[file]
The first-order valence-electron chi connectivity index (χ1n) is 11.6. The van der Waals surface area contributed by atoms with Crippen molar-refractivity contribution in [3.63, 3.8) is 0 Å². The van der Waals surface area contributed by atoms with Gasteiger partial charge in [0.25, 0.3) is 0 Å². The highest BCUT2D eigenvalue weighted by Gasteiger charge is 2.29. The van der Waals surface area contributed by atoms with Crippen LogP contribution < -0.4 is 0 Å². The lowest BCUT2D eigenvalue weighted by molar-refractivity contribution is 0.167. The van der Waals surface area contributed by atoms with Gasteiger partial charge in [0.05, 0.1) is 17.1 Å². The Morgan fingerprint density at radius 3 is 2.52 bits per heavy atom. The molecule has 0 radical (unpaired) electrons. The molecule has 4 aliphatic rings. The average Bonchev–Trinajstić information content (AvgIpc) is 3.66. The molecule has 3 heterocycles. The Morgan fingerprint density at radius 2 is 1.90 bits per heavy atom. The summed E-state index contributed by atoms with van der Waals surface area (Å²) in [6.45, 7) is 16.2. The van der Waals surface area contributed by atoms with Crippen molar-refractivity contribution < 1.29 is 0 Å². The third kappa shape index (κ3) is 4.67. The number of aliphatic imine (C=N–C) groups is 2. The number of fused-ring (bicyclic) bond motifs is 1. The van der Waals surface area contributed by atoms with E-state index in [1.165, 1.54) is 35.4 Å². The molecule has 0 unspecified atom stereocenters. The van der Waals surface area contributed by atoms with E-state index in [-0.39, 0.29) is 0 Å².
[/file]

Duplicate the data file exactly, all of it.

The first-order valence-electron chi connectivity index (χ1n) is 11.6. The van der Waals surface area contributed by atoms with Crippen molar-refractivity contribution in [3.63, 3.8) is 0 Å². The van der Waals surface area contributed by atoms with Gasteiger partial charge in [0.25, 0.3) is 0 Å². The highest BCUT2D eigenvalue weighted by Gasteiger charge is 2.29. The van der Waals surface area contributed by atoms with Crippen LogP contribution < -0.4 is 0 Å². The lowest BCUT2D eigenvalue weighted by molar-refractivity contribution is 0.167. The van der Waals surface area contributed by atoms with Gasteiger partial charge in [0.05, 0.1) is 17.1 Å². The Morgan fingerprint density at radius 3 is 2.52 bits per heavy atom. The molecule has 0 radical (unpaired) electrons. The molecule has 4 aliphatic rings. The average Bonchev–Trinajstić information content (AvgIpc) is 3.66. The molecule has 3 heterocycles. The Morgan fingerprint density at radius 2 is 1.90 bits per heavy atom. The summed E-state index contributed by atoms with van der Waals surface area (Å²) in [6.45, 7) is 16.2. The van der Waals surface area contributed by atoms with Crippen molar-refractivity contribution < 1.29 is 0 Å². The third kappa shape index (κ3) is 4.67. The number of aliphatic imine (C=N–C) groups is 2. The number of fused-ring (bicyclic) bond motifs is 1. The van der Waals surface area contributed by atoms with E-state index in [1.165, 1.54) is 35.4 Å². The molecule has 0 unspecified atom stereocenters. The van der Waals surface area contributed by atoms with E-state index in [-0.39, 0.29) is 0 Å².